Washington, Feb.1 (ANI): The United States is taking very seriously a civilian case filed against Tri-Valley University of Pleasanton, California.
In a court filing, the university, and its founder, Susan Su, are accused of an elaborate scheme to defraud the students - most of whom were from India.
The U.S. Immigrations and Customs Enforcement agency has filed a motion in U.S. district court to forfeit the property identified as owned by Ms. Su.
She allegedly purchased the real estate by using the tuition and fees of the students. An investigation is ongoing, and a public affairs officer refused to comment further on the case, other than to email the original court filing.
A hotline to help students has been set up, and the agency says, there have been several responses. Affected students may need to try multiple times before getting through.
ANI spoke with Dr. Virender Paul of the Indian Embassy in Washington. Dr. Paul, the press attaché, told ANI that the only students visiting the embassy were students on normal stops in Washington as part of their studies in the United States.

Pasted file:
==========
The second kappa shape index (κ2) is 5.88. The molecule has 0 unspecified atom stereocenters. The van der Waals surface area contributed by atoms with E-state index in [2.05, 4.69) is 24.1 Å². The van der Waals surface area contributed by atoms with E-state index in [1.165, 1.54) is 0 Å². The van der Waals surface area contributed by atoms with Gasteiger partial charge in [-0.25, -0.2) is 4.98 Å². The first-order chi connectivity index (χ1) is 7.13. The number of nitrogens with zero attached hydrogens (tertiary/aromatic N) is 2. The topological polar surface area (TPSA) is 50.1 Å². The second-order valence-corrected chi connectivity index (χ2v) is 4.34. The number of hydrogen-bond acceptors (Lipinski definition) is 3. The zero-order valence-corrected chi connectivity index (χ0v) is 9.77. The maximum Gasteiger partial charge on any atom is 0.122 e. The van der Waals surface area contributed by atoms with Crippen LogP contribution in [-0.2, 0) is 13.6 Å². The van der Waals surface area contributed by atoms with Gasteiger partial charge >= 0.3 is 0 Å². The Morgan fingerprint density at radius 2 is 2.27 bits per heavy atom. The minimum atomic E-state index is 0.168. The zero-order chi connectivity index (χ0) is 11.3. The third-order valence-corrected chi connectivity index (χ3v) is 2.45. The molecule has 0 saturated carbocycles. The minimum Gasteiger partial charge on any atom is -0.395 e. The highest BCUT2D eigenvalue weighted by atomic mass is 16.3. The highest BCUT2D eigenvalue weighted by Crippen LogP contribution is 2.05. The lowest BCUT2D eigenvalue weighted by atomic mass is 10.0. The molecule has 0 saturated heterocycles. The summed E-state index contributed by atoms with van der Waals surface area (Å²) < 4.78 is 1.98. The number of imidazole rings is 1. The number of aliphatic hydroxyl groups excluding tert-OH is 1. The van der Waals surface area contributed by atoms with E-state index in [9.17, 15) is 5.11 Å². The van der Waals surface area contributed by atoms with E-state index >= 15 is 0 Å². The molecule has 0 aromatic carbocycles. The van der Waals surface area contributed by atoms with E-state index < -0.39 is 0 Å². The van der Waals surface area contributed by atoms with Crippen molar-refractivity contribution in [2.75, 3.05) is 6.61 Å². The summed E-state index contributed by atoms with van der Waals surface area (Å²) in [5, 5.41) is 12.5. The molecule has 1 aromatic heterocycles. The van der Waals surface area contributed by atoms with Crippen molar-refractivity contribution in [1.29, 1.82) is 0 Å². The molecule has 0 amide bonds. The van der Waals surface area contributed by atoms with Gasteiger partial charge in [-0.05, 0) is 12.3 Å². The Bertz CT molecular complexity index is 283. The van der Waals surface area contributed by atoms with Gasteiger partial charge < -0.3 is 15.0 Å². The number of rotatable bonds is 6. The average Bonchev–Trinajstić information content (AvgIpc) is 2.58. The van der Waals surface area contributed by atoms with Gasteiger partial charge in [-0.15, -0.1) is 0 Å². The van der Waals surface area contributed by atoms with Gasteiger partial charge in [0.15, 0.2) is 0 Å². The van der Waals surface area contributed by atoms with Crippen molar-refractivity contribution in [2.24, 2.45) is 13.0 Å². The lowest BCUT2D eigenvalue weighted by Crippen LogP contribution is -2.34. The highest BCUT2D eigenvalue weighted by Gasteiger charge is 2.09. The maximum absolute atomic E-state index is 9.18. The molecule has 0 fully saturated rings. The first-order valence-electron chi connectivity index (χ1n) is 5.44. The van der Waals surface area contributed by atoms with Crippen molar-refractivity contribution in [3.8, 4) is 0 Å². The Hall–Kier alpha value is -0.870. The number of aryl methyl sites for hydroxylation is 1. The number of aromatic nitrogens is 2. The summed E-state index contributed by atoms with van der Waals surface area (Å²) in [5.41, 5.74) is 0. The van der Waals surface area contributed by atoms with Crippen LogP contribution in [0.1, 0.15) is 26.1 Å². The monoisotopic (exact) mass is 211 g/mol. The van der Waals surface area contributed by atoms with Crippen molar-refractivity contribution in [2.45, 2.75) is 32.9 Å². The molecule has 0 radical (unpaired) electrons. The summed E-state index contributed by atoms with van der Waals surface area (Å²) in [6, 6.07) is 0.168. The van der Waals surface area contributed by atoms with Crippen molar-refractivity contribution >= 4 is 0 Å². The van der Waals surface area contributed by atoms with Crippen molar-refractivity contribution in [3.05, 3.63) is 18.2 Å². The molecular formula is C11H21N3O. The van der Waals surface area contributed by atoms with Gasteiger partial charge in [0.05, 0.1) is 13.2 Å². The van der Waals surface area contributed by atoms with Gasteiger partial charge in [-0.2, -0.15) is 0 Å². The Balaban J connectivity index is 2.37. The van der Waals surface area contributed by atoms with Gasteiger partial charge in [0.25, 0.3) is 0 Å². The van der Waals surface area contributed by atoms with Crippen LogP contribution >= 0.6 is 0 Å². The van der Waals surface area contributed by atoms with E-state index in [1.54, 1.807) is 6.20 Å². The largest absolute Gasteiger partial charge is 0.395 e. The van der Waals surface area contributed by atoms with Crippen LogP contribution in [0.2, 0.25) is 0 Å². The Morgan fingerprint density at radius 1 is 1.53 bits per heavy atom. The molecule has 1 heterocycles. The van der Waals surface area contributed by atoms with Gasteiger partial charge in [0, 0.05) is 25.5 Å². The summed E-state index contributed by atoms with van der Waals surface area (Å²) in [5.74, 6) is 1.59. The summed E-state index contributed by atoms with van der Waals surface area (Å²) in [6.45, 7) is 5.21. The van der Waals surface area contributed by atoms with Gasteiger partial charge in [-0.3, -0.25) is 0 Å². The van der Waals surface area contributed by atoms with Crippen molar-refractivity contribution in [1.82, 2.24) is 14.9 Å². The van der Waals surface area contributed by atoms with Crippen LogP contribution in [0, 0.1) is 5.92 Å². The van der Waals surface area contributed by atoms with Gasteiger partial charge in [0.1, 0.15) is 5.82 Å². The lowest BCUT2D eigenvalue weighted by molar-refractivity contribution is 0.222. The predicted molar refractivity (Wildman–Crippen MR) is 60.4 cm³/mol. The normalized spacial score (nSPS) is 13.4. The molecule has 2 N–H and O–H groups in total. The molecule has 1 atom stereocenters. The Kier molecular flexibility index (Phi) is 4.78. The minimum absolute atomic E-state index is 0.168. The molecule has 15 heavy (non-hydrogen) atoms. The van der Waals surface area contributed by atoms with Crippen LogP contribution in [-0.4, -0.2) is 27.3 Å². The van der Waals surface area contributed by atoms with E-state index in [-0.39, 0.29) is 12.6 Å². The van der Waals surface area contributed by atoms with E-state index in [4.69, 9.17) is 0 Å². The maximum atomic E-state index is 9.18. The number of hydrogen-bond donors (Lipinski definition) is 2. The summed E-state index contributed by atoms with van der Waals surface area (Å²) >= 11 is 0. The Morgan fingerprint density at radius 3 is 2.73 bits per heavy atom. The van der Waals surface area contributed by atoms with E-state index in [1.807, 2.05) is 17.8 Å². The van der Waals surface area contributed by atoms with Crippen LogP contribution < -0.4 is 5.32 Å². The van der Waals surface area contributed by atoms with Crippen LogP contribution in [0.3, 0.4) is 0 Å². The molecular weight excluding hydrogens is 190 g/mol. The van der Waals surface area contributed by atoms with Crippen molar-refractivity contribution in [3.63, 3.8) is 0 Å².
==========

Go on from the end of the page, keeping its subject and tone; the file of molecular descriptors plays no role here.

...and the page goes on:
He postponed further discussion of the Tri-Valley University case.
At the U.S. State Department, spokesman P.J. Crowley described the case as an illustration of the universally damaging effects of visa fraud. He added that ankle-monitors are standard operating procedure in immigration cases like this, but the use of the devices does not suggest guilt on anyone's part.
The ICE, an agency of the Department of Homeland Security, is taking the lead on further investigation into Tri-Valley University.
As of 5 p.m. Washington time, Tri-Valley was still in the database for SEVIS.
The Student and Exchange Visitor Information System (SEVIS) is how students coming from another country apply for a visa to study in the United States under the Student and Educational Visitor Program.
The database was last updated on January 21, 2011. At the same time, the U.S. Department of Education or any other recognized body did not recognize Tri-Valley University as a fully accredited university.
And, many have noted, the website for Tri-Valley University has many basic grammatical errors. By Priscilla Huff (ANI)